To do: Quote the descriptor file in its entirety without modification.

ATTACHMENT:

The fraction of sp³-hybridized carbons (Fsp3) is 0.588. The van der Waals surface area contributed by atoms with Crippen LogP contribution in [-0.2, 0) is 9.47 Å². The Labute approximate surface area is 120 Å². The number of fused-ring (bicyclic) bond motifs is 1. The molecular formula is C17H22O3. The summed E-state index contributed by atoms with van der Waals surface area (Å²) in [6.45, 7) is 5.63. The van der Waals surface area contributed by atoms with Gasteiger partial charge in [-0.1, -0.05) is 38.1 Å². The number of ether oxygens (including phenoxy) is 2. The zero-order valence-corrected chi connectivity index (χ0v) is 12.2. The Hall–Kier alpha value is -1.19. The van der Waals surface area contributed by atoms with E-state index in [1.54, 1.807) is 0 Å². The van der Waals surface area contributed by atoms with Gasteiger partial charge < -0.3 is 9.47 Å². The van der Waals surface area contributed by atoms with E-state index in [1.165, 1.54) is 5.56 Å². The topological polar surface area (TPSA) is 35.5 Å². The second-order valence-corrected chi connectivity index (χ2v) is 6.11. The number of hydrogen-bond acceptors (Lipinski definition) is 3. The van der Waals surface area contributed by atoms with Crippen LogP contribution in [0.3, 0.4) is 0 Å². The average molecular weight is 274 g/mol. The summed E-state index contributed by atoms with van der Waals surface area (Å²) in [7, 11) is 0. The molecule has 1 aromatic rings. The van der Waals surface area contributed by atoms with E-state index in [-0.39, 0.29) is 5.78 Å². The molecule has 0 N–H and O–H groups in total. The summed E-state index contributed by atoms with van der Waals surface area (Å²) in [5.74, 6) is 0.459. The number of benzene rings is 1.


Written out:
The fraction of sp³-hybridized carbons (Fsp3) is 0.588. The van der Waals surface area contributed by atoms with Crippen LogP contribution in [-0.2, 0) is 9.47 Å². The Labute approximate surface area is 120 Å². The number of fused-ring (bicyclic) bond motifs is 1. The molecular formula is C17H22O3. The summed E-state index contributed by atoms with van der Waals surface area (Å²) in [6.45, 7) is 5.63. The van der Waals surface area contributed by atoms with Gasteiger partial charge in [-0.1, -0.05) is 38.1 Å². The number of ether oxygens (including phenoxy) is 2. The zero-order valence-corrected chi connectivity index (χ0v) is 12.2. The Hall–Kier alpha value is -1.19. The van der Waals surface area contributed by atoms with E-state index in [1.54, 1.807) is 0 Å². The van der Waals surface area contributed by atoms with Gasteiger partial charge < -0.3 is 9.47 Å². The van der Waals surface area contributed by atoms with E-state index in [1.165, 1.54) is 5.56 Å². The topological polar surface area (TPSA) is 35.5 Å². The second-order valence-corrected chi connectivity index (χ2v) is 6.11. The number of hydrogen-bond acceptors (Lipinski definition) is 3. The van der Waals surface area contributed by atoms with Crippen LogP contribution in [0.3, 0.4) is 0 Å². The average molecular weight is 274 g/mol. The summed E-state index contributed by atoms with van der Waals surface area (Å²) in [7, 11) is 0. The molecule has 1 aromatic rings. The van der Waals surface area contributed by atoms with E-state index in [-0.39, 0.29) is 5.78 Å². The molecule has 0 N–H and O–H groups in total. The summed E-state index contributed by atoms with van der Waals surface area (Å²) in [5.74, 6) is 0.459. The number of benzene rings is 1.